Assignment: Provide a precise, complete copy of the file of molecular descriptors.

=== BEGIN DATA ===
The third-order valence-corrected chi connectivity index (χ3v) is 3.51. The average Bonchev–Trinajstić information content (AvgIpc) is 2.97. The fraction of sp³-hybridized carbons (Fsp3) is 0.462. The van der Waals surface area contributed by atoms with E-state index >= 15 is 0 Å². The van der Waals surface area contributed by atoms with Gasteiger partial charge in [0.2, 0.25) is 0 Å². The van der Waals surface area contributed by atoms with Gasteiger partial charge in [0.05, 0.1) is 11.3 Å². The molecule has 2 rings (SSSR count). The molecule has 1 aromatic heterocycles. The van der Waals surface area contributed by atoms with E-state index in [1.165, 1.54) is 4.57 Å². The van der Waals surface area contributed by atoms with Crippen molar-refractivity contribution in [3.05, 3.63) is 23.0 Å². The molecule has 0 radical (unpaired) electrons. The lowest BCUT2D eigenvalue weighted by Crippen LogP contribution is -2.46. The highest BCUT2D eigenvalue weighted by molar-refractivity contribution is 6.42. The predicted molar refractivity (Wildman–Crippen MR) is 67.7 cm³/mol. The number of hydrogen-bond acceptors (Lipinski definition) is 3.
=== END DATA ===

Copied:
The third-order valence-corrected chi connectivity index (χ3v) is 3.51. The average Bonchev–Trinajstić information content (AvgIpc) is 2.97. The fraction of sp³-hybridized carbons (Fsp3) is 0.462. The van der Waals surface area contributed by atoms with E-state index >= 15 is 0 Å². The van der Waals surface area contributed by atoms with Gasteiger partial charge in [0.2, 0.25) is 0 Å². The van der Waals surface area contributed by atoms with Gasteiger partial charge in [0.05, 0.1) is 11.3 Å². The molecule has 2 rings (SSSR count). The molecule has 1 aromatic heterocycles. The van der Waals surface area contributed by atoms with E-state index in [1.165, 1.54) is 4.57 Å². The van der Waals surface area contributed by atoms with Crippen molar-refractivity contribution in [3.05, 3.63) is 23.0 Å². The molecule has 0 radical (unpaired) electrons. The lowest BCUT2D eigenvalue weighted by Crippen LogP contribution is -2.46. The highest BCUT2D eigenvalue weighted by molar-refractivity contribution is 6.42. The predicted molar refractivity (Wildman–Crippen MR) is 67.7 cm³/mol. The number of hydrogen-bond acceptors (Lipinski definition) is 3.